Sunday, 6 February 2011

Louis Patisserie review Hampstead Hungarian cafe - cakes that'll keep you staring



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Address: 32 Heath Street
London NW3 6TE
Tel: 020 7435 9908
Nearest Tube station: Hampstead

Ratings (out of 5 *) Price: Below £10 pp
Service charge: N/A
Taste: ***
Service: **
Ambience: ****
There are three main reasons why people would visit Hampstead. Obviously Hampstead Heath is one of them; other than Primrose Hill, Hampstead Heath is probably the only other vast open space that offers a relatively unobstructed view in central London, and Londoners just can’t get enough of it.

The other one would be the Everyman Cinema that offers Baby Cinema screenings on Thursdays. However, the tickets, at £13 each, are a bit dearer than Islington's Screen on the Green Baby Club (also of Everyman Cinema chain). And I have been told that the cakes served at the Everyman cinema at Islington Green taste better as well.

Finally, people (at least we do) make a trip down to Hampstead for La Creperie de Hampstead and Louis Patisserie. This Hungarian patisserie, which is located along Heath Street, is always packed especially in the late afternoons so much so that there are two queues – one for eat in and the other for takeaways.

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Louis Patisserie is one of those cakes shops which variety of cakes, pastries and bread on display would just stop anyone walking past, even those without a sweet tooth, in their tracks. If you find yourself staring at the rows of cakes on display, you are not alone for there were quite a number of passersby whipping out their phone and begin snapping away while we were queuing up for a table.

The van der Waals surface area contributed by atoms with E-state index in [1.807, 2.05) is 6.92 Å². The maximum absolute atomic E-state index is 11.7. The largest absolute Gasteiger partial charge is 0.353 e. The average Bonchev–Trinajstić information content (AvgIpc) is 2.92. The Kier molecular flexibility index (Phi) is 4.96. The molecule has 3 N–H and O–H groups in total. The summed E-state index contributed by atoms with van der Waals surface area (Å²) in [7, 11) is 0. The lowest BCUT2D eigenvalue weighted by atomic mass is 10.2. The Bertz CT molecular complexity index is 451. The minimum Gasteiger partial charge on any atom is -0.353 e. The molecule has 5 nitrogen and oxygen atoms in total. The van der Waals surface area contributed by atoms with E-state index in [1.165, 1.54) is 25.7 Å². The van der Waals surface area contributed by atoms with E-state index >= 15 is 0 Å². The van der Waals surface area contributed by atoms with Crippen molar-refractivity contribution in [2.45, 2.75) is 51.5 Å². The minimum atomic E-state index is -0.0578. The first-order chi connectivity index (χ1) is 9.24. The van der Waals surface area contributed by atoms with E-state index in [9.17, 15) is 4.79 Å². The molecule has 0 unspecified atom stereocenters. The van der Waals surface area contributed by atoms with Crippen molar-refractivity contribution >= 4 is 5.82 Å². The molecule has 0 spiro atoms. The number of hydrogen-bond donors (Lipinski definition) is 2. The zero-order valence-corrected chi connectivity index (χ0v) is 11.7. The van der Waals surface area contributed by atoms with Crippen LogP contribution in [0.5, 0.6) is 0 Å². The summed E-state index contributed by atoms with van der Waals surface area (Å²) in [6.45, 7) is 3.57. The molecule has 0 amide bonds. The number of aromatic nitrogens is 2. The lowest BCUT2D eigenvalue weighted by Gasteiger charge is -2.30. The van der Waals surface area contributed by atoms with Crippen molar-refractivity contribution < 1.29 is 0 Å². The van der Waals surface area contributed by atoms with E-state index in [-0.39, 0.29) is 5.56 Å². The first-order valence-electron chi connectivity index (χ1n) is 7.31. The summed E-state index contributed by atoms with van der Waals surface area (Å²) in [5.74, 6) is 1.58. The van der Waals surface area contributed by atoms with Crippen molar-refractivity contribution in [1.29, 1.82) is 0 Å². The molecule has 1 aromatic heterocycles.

With a relatively small seating capacity, it never ceases to amaze me how Louis Patisserie managed to squeeze in that many people. Interestingly, despite being almost seating shoulder to shoulder with total strangers, people were able to carry one having conversations with ease and lapping up the tea and cakes on saucers and plates precariously balanced on the small tables. It was as if they were somewhat relieved at finally getting a table.

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One bonus for eating in is that instead of having to jostle with the takeaway queue at the display counter (since there is no menu available), a staff would be approach your table with the entire cake selection on a rectangular platter. If memory served me correct, there was easily more than twenty of them. I felt like having a go at all of them but obviously that wouldn’t do my diet any favour not to mention that it would blow a hole in my wallet too. We settled for a simple tiramisu and a walnut chocolate cake instead.

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To be honest, the cakes at Louis Patisserie weren’t mind blowing. Costing around £3 upwards, they weren’t the cheapest either. But I suspect that those seated in the narrow shop chatting animatedly while taking occasional sips from their teacups weren’t really there for the cakes and tea. As I have always believed, it’s more about the entire package than the food per se. In that aspect, the dainty Louis Patisserie delivers.

Louis PâTisserie on Urbanspoon

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